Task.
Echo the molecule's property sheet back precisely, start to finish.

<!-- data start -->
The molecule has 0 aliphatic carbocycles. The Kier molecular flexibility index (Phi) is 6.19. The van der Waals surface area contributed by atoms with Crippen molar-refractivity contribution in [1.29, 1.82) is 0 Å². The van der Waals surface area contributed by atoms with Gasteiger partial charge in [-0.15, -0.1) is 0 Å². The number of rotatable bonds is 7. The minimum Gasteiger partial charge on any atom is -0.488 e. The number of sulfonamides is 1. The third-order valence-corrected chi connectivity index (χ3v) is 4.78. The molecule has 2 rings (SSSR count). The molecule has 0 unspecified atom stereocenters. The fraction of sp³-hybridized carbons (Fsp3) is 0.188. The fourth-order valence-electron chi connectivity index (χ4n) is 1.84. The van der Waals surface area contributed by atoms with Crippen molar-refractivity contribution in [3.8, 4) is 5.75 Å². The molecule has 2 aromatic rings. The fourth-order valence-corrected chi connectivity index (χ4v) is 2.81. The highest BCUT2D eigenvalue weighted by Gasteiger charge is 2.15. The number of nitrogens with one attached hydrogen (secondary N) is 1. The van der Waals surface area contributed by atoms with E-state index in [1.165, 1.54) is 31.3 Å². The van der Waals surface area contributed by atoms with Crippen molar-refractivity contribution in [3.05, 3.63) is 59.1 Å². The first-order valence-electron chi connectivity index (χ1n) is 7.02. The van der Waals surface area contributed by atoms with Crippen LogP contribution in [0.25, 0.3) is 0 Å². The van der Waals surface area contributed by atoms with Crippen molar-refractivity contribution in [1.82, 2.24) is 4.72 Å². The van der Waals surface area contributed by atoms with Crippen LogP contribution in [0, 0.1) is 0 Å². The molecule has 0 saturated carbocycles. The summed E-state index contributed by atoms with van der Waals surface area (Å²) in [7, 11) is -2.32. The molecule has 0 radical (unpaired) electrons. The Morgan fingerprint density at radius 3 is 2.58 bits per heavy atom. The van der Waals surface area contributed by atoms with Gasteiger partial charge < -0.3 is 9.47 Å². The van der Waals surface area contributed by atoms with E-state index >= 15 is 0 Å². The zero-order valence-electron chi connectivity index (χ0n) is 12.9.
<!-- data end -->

The molecule has 0 aliphatic carbocycles. The Kier molecular flexibility index (Phi) is 6.19. The van der Waals surface area contributed by atoms with Crippen molar-refractivity contribution in [1.29, 1.82) is 0 Å². The van der Waals surface area contributed by atoms with Gasteiger partial charge in [-0.15, -0.1) is 0 Å². The number of rotatable bonds is 7. The minimum Gasteiger partial charge on any atom is -0.488 e. The number of sulfonamides is 1. The third-order valence-corrected chi connectivity index (χ3v) is 4.78. The molecule has 2 rings (SSSR count). The molecule has 0 unspecified atom stereocenters. The fraction of sp³-hybridized carbons (Fsp3) is 0.188. The fourth-order valence-electron chi connectivity index (χ4n) is 1.84. The van der Waals surface area contributed by atoms with Crippen molar-refractivity contribution in [3.8, 4) is 5.75 Å². The molecule has 2 aromatic rings. The fourth-order valence-corrected chi connectivity index (χ4v) is 2.81. The highest BCUT2D eigenvalue weighted by Gasteiger charge is 2.15. The number of nitrogens with one attached hydrogen (secondary N) is 1. The van der Waals surface area contributed by atoms with E-state index in [1.165, 1.54) is 31.3 Å². The van der Waals surface area contributed by atoms with Crippen molar-refractivity contribution in [3.05, 3.63) is 59.1 Å². The first-order valence-electron chi connectivity index (χ1n) is 7.02. The van der Waals surface area contributed by atoms with Crippen LogP contribution in [0.25, 0.3) is 0 Å². The van der Waals surface area contributed by atoms with Crippen molar-refractivity contribution in [1.82, 2.24) is 4.72 Å². The van der Waals surface area contributed by atoms with Crippen LogP contribution in [0, 0.1) is 0 Å². The molecule has 0 saturated carbocycles. The summed E-state index contributed by atoms with van der Waals surface area (Å²) in [7, 11) is -2.32. The molecule has 0 radical (unpaired) electrons. The Morgan fingerprint density at radius 3 is 2.58 bits per heavy atom. The van der Waals surface area contributed by atoms with Gasteiger partial charge < -0.3 is 9.47 Å². The van der Waals surface area contributed by atoms with E-state index >= 15 is 0 Å². The zero-order valence-electron chi connectivity index (χ0n) is 12.9.